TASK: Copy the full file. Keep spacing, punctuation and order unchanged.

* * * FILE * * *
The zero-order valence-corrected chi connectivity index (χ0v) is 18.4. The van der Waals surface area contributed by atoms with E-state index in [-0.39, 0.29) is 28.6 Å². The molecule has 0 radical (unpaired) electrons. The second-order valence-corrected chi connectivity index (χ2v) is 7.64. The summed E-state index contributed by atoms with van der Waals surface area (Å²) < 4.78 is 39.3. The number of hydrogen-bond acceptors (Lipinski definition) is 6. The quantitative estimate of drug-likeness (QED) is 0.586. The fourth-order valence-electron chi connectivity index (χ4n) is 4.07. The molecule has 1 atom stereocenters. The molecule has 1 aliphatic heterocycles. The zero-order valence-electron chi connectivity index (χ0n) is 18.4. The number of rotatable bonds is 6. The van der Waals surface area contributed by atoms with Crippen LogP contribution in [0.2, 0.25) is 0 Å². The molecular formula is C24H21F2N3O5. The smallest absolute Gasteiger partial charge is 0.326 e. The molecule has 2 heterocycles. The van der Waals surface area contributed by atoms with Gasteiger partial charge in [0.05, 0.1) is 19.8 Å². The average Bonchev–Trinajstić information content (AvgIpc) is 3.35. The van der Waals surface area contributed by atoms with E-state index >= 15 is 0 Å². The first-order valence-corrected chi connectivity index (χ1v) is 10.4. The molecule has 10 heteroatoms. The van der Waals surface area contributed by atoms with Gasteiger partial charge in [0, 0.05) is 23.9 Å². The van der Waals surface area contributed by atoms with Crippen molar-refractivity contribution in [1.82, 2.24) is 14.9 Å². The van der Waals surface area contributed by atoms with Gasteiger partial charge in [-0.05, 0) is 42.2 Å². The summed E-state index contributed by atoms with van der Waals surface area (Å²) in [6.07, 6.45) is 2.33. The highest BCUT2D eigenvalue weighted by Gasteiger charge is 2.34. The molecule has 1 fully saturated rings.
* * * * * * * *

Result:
The zero-order valence-corrected chi connectivity index (χ0v) is 18.4. The van der Waals surface area contributed by atoms with E-state index in [-0.39, 0.29) is 28.6 Å². The molecule has 0 radical (unpaired) electrons. The second-order valence-corrected chi connectivity index (χ2v) is 7.64. The summed E-state index contributed by atoms with van der Waals surface area (Å²) < 4.78 is 39.3. The number of hydrogen-bond acceptors (Lipinski definition) is 6. The quantitative estimate of drug-likeness (QED) is 0.586. The fourth-order valence-electron chi connectivity index (χ4n) is 4.07. The molecule has 1 atom stereocenters. The molecule has 1 aliphatic heterocycles. The zero-order valence-electron chi connectivity index (χ0n) is 18.4. The number of rotatable bonds is 6. The van der Waals surface area contributed by atoms with Crippen LogP contribution in [0.2, 0.25) is 0 Å². The molecular formula is C24H21F2N3O5. The smallest absolute Gasteiger partial charge is 0.326 e. The molecule has 2 heterocycles. The van der Waals surface area contributed by atoms with Gasteiger partial charge in [0.05, 0.1) is 19.8 Å². The average Bonchev–Trinajstić information content (AvgIpc) is 3.35. The van der Waals surface area contributed by atoms with E-state index >= 15 is 0 Å². The first-order valence-corrected chi connectivity index (χ1v) is 10.4. The molecule has 10 heteroatoms. The van der Waals surface area contributed by atoms with Gasteiger partial charge in [0, 0.05) is 23.9 Å². The van der Waals surface area contributed by atoms with Crippen molar-refractivity contribution in [1.82, 2.24) is 14.9 Å². The van der Waals surface area contributed by atoms with Gasteiger partial charge in [-0.05, 0) is 42.2 Å². The summed E-state index contributed by atoms with van der Waals surface area (Å²) in [6.07, 6.45) is 2.33. The highest BCUT2D eigenvalue weighted by Gasteiger charge is 2.34. The molecule has 1 fully saturated rings.